Last reviewed 25 February 2021

Getting businesses to make a small change to their recruitment practices has opened up over one million roles to jobseekers with criminal convictions, Business in the Community (BiTC) has pointed out.

Set up in 2013, BiTC’s Ban the Box campaign urges employers to remove the criminal convictions tick box from their application forms, although they can still ask about convictions later in the process if appropriate.

Now, the organisation created by the Prince of Wales to champion responsible business said, 150 employers — including banks, law firms and supermarket chains — are helping the 11.7 million people in the UK with criminal convictions to apply for work.

Simply removing the box has had a big impact on the UK economy, BiTC claimed.

Reoffending is costing taxpayers, businesses and communities £18.1 billion annually and, when those with criminal convictions are in work, they are 34% less likely to reoffend.

BiTC Employment and Skills Director, Nicola Inge, said: “The 150 companies who have stepped up to Ban the Box understand that finding your next recruit isn’t about ticking a box, it’s about considering people with the right skills and experience, and not judging them on past mistakes”.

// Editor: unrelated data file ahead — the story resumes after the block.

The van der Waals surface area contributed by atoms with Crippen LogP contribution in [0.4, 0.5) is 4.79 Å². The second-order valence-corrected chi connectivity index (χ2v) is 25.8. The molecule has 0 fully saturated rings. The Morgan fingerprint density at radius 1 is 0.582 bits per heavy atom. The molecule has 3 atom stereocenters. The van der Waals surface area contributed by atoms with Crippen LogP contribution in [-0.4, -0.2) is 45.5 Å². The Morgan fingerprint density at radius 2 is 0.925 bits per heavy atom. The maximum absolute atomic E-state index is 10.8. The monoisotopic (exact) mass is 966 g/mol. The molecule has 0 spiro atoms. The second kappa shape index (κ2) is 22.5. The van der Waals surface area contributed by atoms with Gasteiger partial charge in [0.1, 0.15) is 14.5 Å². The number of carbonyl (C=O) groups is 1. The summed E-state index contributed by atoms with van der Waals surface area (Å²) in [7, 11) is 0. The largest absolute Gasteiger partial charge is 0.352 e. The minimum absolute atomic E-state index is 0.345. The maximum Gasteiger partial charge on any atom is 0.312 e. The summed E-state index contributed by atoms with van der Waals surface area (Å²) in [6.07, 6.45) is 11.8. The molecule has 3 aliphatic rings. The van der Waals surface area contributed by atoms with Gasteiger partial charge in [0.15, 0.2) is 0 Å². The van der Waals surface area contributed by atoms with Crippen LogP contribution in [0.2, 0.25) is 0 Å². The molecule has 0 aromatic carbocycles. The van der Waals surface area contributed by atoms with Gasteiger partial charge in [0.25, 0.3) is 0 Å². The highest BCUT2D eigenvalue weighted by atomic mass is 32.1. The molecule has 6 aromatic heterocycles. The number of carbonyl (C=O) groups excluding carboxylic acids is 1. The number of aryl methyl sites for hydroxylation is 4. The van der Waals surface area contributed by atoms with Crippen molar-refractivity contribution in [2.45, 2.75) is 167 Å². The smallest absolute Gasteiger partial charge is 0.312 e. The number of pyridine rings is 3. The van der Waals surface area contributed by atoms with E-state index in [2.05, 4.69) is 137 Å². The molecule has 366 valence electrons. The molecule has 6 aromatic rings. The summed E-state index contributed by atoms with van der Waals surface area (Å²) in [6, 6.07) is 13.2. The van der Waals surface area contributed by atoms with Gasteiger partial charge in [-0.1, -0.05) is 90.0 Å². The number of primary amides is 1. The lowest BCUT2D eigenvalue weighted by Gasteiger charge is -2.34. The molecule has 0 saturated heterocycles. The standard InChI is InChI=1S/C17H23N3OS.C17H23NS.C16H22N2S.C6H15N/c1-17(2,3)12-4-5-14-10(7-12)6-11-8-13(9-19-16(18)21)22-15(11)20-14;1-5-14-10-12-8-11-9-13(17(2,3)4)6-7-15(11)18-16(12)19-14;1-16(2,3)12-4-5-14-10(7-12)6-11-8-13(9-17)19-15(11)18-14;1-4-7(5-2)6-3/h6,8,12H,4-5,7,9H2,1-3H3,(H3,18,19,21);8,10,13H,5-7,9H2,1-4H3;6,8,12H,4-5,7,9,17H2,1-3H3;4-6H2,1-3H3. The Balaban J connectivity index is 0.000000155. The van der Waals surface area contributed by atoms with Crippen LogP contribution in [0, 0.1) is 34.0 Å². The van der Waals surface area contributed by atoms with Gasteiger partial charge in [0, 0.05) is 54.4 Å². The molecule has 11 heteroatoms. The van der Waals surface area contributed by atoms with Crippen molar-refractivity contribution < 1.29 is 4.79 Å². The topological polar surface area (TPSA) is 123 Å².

These people could diversify the workforce and provide a huge return on a company’s investment, she went on, but they need to be given a second chance.

Banning the box works for business too, BiTC points out.

A third (35%) of employers who are taking part believe that it has solved skills shortages in their businesses; a similar percentage said that being part of this initiative has helped retain or win new contracts; and more than twice as many (74%) found that commitment to the campaign has benefited their reputation.

Minister for Prisons and Probation, Lucy Frazer, said: “In the Civil Service, we have banned the box from all but the most sensitive roles and I’d urge all employers to follow suit”.

Comment by Andrew Willis, Head of Legal at Croner

It is great to see that so many employers benefit from this; it speaks to how crucial the stability that employers offer is to an ex-offender’s chances of contributing legitimately to the UK economy.

Perhaps more firms will now be persuaded to take the same approach, especially as the Government’s roadmap out of England’s lockdown indicates that things could return to “normal” by the end of June 2021.